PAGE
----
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Old 08-12-2013, 03:24 AM   #11
Pecha72
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Some airlines might allow you to send bikes uncrated. Could be worth checking, especially if you're about to spend hundreds on a crate.

I've sent from India to BKK by air, only used a simple wooden pallet to strap the bike on. Definitely no fumigation treatment was needed for it... this was 5 1/2 years ago, though.
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Old 09-17-2013, 07:31 AM   #12
Guzzi Cambodia
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Did you look at shipping to Sihanoukville from Long Beach? Maybe a more direct option.
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Old 09-27-2013, 04:48 AM   #13
team ftb
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I was going to ship from Long Beach, CA to Bangkok via sea. The only issue is in order to claim the bike you need a tourist visa (to claim your motorbike) that is only valid for 30 days once you enter through the airport. The issue is sea freight often has scheduling difficulties and its difficult to guarentee the load to the destination on time...or within a reasonable time before your visa expires. Due to this reason I chose air freight from Los Angeles to BKK. use a shipping agent as you will get better quotes than dealing directly with the airlines.

Best of luck.
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Old 09-27-2013, 06:10 AM   #14
Pecha72
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Quote:
Originally Posted by Guzzi Cambodia View Post
Did you look at shipping to Sihanoukville
Has anybody done this before, and how it went?

I also heard bad things about Bangkok seaport some years ago.
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Old 11-03-2013, 07:29 PM   #15
ralph1464 OP
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Total cost

OK, here we go, also for all of the scaremongers out there in cyberspace (and on this forum) who tried to convince me that shipping by ocean would end up being a disaster, and/or enormous bribes would have to be paid in Thailand, and/or the bike would never arrive, or would be eaten up by salt water spray, and so on, and so forth....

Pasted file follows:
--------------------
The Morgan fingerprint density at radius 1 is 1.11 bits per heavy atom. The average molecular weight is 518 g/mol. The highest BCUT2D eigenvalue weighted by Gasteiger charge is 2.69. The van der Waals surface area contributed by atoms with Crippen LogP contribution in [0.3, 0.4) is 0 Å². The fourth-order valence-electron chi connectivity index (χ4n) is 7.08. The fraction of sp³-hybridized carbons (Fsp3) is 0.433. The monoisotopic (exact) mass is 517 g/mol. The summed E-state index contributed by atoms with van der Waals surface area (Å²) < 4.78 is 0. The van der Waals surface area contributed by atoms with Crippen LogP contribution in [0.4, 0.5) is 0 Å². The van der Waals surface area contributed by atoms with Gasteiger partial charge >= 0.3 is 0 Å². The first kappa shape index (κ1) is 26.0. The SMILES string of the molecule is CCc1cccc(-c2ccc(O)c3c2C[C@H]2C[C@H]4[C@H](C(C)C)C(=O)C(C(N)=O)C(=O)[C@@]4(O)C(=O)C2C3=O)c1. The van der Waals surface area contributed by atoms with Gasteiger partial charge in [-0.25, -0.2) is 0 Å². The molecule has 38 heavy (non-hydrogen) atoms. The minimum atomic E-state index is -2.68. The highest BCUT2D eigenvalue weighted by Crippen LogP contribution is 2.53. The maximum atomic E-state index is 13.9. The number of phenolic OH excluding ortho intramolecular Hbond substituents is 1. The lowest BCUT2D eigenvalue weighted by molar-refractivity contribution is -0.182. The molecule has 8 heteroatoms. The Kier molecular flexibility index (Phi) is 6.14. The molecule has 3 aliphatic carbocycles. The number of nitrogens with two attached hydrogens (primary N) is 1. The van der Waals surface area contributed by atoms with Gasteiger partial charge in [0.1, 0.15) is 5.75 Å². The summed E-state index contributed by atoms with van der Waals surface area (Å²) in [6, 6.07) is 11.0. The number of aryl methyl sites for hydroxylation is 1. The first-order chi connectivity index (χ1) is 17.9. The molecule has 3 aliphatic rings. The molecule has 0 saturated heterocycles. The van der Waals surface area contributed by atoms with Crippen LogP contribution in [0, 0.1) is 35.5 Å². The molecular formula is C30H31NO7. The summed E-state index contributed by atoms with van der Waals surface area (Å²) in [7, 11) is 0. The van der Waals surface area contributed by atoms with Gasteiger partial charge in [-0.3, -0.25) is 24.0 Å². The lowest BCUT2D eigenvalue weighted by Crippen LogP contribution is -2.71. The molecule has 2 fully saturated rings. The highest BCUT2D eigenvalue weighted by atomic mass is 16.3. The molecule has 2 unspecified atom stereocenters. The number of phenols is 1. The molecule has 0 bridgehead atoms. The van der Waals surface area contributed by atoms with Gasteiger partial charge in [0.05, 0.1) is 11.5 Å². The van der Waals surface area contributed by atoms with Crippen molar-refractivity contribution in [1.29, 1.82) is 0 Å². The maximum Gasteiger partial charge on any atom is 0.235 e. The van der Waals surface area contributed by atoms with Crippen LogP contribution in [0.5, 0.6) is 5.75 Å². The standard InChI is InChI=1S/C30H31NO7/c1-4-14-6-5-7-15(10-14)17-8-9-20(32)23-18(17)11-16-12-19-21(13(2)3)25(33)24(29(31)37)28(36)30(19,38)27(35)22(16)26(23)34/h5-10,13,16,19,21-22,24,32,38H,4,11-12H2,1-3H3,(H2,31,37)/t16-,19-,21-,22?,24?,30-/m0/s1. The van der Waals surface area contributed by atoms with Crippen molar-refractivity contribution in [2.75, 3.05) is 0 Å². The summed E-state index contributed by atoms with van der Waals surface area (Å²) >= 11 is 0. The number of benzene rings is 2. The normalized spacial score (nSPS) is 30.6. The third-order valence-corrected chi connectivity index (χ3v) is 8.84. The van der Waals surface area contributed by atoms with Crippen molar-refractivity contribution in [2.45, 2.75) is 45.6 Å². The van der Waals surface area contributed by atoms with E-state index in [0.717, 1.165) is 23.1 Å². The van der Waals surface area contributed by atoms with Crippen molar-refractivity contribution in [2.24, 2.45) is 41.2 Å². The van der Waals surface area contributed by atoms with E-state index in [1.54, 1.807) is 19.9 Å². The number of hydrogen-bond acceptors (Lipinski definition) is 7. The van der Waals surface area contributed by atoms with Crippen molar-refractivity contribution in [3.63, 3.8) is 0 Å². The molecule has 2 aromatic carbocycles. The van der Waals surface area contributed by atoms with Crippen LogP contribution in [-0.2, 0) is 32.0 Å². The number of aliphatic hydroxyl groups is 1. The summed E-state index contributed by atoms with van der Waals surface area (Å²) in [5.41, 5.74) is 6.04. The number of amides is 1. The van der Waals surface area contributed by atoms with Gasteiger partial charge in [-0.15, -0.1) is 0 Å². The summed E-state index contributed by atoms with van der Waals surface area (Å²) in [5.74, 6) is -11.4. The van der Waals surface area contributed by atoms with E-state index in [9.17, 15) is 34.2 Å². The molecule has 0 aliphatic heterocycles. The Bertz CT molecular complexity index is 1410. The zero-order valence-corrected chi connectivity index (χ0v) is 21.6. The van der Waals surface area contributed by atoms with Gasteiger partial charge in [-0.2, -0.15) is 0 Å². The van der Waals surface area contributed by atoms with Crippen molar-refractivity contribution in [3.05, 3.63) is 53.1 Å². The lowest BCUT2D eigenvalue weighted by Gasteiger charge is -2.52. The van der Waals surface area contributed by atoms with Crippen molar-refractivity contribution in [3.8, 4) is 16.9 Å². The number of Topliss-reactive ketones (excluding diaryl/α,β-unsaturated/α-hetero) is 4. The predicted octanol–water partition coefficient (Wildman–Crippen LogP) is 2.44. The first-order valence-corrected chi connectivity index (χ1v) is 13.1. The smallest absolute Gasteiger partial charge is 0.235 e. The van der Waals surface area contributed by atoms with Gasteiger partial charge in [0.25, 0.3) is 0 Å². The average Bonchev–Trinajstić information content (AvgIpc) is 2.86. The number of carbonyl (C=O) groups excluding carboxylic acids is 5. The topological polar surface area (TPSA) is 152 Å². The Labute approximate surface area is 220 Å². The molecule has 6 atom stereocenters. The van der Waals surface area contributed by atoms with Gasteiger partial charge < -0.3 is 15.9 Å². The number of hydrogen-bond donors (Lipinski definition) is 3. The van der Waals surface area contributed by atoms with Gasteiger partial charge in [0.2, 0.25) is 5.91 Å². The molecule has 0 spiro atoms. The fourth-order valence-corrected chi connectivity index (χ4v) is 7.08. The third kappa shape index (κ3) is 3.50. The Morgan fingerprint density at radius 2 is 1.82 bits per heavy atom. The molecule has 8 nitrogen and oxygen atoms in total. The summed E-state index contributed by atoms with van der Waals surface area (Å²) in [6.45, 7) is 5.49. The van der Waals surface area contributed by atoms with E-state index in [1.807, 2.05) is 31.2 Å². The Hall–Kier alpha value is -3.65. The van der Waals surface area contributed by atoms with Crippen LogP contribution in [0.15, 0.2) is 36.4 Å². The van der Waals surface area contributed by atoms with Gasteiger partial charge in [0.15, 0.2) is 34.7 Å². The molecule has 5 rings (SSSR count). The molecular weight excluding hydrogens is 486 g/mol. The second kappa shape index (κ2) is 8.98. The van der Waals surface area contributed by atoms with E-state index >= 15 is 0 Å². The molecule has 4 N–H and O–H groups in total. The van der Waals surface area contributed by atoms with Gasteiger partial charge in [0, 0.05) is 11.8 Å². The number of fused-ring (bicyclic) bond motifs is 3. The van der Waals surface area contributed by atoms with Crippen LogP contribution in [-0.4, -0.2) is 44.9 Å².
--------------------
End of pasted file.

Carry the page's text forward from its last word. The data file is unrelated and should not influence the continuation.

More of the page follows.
A
1. Shipping broker: ACCORD EXPRESS LINES, San Francisco CA. Mike Ansari.
2. Trucking from Chicago-Long Beach CA/Los Angeles: BRENNAN/VANGUARD.
3. Ocean shipping: VANGUARD. On board of OOCL "Luxembourg" (2010), China.
4. Agent in Bangkok: VANGUARD Thailand.
5. Trucking from Laemg Chabang harbour to Bangkok warehouse: VANGUARD Thailand.
6. U-Haul truck from Chicago crating company to shipper in Chicago (self).

B
Tracking
All international container vessels can be tracked real-time here:
http://new.marinetraffic.com/en/ais/...hips/477738600

C
Prep:
The bike was only minimally disassembled, I only took the wind shield off, disconnected the battery and reduced amount of fuel in the tank (front/rear tires, brakes etc. untouched, panniers on bike, locked). Other nonsense like COMPLETELY draining fuel, or oil, didn't happen. The bike was shrink wrapped completely. The Touratech/BMW alu panniers were taped.

D
Crate dimensions and weight:
453 kilogramms, 4.79 m3 volume (169.50 cuft.) The panniers were fully loaded, the helmet and some other gear were in a box, loose, inside the crate.

E
Cost:
(Items 1-5) $845, plus $110 Document and handling in Bangkok, $15 wharfage in Bangkok warehouse, $1.50 ramp fee at warehouse.

F
Not included:
Crate (heat treated, stamped) by Cratetech in Chicago ($450), Insurance (Total loss only) $220 (optional), $25 FedEx Title back from Customs Long Beach to Chicago. ($35) Taxi from downtown Bangkok to Bangkok warehouse, about 6 hours total, including wait time at warehouse, customs etc. Anf the cost of my flight, of course.

G
Customs in Thailand:
$0

H
Time:
The bike arrived almost exactly on time, in fact it was two days early, but due to a Thai national holiday (Chulalongkorn Day), the warehouse was closed.

I
Condition, damage:
When the warehouse workers in Bangkok opened the crate, the bike was in that shape as it was when packed in Chicago. All work at the warehouse was done by their workers, fork-lifting, uncrating, detach straps etc.)
The crate, unfortunately, is of no further use and got discarded.

Other:
Since I didn't get much good advice here I will not post.
If somebody is interested see my blog:
http://junglemoto2013-14.blogspot.com/